Exit Finsbury Park station to the north and, as well as a thriving fruit-and-veg stall and a pub that seems to come to life only when Arsenal are playing, you'll find one of the most inspiring cultural projects in years. Just beyond the bus station lies London's newest theatre.
This spot seems an unlikely one. But it could have been even less auspicious: "We actually looked at toilets," says Jez Bond, the artistic director of the Park Theatre and the driving force behind the development. Rather than a refitted loo, the building the Park team chose is a dormant office block which used to belong to a charity. The kind you could walk past every day without noticing.
But Bond and architect David Hughes hope this once-forlorn setting can become an artistic hotspot to rival venues such as Covent Garden's Donmar Warehouse.
It's some task, though one helped by the fact that some of the areas around Finsbury Park, such as Crouch End and Muswell Hill, are home to more actors than the BBC canteen. "What we needed to do was find a place that didn't have a centre at the heart of its community, that was crying out for someone to come in and be that artistic hub," Bond says.
As Bond shows me around the site, which hopes to be hosting its first show early next year, it's hard to imagine this particular world becoming a stage. As workmen drill through walls, Bond points to the surface of the first floor and explains that, in a few weeks, it will be gone, replaced by cantilevered circle seating. It may look a long way from hosting the London stage's finest but, after almost a decade of work, this isn't far from the closing scene.
The project, which also involves a second, 90-seater theatre, an education space, three flats, a café, a bar and a back-of-house, began building in 2009 after a six-year search for a venue. Bond, whose previous work includes directing shows in the West End and on national tours, has poured himself into getting the place finished.
But rather than appoint a specialist architect, he appointed Hughes, who'd never worked on a theatre and whose practice specialises in commercial homes for developers such as Barratt. Bond explains the decision to me in theatrical terms: "It's a massive production and designing the thing is like the set design. The set designer's not designed the set for Macbeth before but he might have done Hamlet." Or indeed a Redrow hamlet. Nevertheless, the decision allowed for a ditching of preconceptions about creating a theatre.
The building is long and narrow and one unit wide. This provided several logistical challenges. For a start, where to put the stage? They settled for a side-on thrust stage (i.e. one that comes out into the audience) in the centre of the ground floor, with the studio at the back above it. Hughes also had to work out how to combine a "shopfront" for the theatre with boring necessities such as loading entrances and front doors.
To do that he created a huge glass bay window for the first-floor café, which, Hughes explains, "unlocked a lot of ideas about projecting things on to the glass".
Other issues include removing the roof and adding an extra 3m of height to accommodate three new flats, and working out how to fit two separate theatres into such a tight space. "You can usually use about 75 per cent of a space when you take into account the M and E [mechanical and engineering]," Bond explains when asked how they squeezed it all in. "It's the stuff that you and I don't give a shit about, but it has to go in there. What we said is we want all this stuff in there and we'll have to fit the other stuff around it. I've spent – and we worked this out – 10,000 hours with Dave trying to work it out."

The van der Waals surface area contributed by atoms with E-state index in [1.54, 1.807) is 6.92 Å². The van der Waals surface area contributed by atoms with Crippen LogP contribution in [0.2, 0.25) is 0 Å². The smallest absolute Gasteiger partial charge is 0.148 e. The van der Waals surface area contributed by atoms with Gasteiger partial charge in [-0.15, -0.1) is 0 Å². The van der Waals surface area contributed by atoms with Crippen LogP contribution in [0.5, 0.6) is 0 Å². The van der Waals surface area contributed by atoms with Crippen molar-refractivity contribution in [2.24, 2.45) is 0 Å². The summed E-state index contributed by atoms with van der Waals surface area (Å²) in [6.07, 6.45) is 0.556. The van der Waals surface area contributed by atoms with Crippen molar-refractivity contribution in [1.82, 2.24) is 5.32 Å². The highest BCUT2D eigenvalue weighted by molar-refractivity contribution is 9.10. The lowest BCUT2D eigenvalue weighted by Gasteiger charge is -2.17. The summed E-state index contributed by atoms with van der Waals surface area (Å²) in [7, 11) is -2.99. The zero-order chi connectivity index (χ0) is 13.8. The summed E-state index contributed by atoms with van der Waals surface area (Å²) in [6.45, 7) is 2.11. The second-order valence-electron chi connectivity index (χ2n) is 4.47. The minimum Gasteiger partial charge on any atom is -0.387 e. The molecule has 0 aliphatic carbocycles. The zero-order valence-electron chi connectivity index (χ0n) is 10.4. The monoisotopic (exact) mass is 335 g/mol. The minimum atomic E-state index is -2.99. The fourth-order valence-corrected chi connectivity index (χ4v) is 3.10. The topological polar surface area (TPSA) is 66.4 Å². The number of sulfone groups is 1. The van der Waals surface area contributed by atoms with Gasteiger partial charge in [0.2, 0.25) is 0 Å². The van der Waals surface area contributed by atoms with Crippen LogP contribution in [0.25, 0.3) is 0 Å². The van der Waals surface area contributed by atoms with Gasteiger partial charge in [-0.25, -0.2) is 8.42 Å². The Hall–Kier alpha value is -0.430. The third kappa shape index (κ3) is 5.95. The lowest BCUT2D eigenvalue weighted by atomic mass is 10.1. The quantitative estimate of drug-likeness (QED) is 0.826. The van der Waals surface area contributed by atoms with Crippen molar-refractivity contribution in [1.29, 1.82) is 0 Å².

Technical innovations on the site include a tension wire grid above the stage for the lighting (a taut mesh which allows technicians to set up lights anywhere in the roof of the auditorium without walkways/ladders); skylights in the two main rooms, which will be blacked out during shows but will light up the room during the rest of the day; and LED wall lighting which can transform the colour of the whole theatre (rather than just the stage). And when the box office opens, it will feature cinema-style tickets from any till and paperless tickets.
Funding all this could have been the hard part, but the Park team had financial backers from the start. Still, they had to squeeze a lot from their £2.4m budget. The problem came when they realised they could put in only three flats, rather than five, to sell. This left a £400,000 hole in the budget which would have to be found to fund an education centre which will be used by local groups such as the Islington Community Theatre. Frantic fundraising efforts, including a gala dinner and Bond's assistant, Charlie, running five back-to-back marathons, are being planned to find the remaining £100,000 or so of the shortfall of the cash.
Oddly, in a time of huge cuts to arts budgets, the Park Theatre isn't the only new theatre building in the capital. The St James, an off-Broadway-style theatre, has just opened near Buckingham Palace while the Yard, in the shadow of the Olympic Stadium opened last autumn in Hackney Wick. Also last year, Belfast opened its rebuilt £18m Lyric Theatre. And work on another brand new venue from the owners of London's Palace and Apollo will begin in a few years in the transformed post-Crossrail area around Tottenham Court Road.
But for Finsbury Park, an area that is changing beyond all recognition, the Park Theatre will provide a stunning focal point. Already 2,000 locals have signed up to hear about the first shows. At the moment, local estate agents may sell the area as being "15 minutes from the West End"; soon, they might have to refer to the West End as being "15 minutes from Finsbury Park".
Sir Ian McKellen will be hosting a charity gala in aid of the Park Theatre's Education Floor Fund on 19 October at Shakespeare's Globe, London, parktheatre.co.uk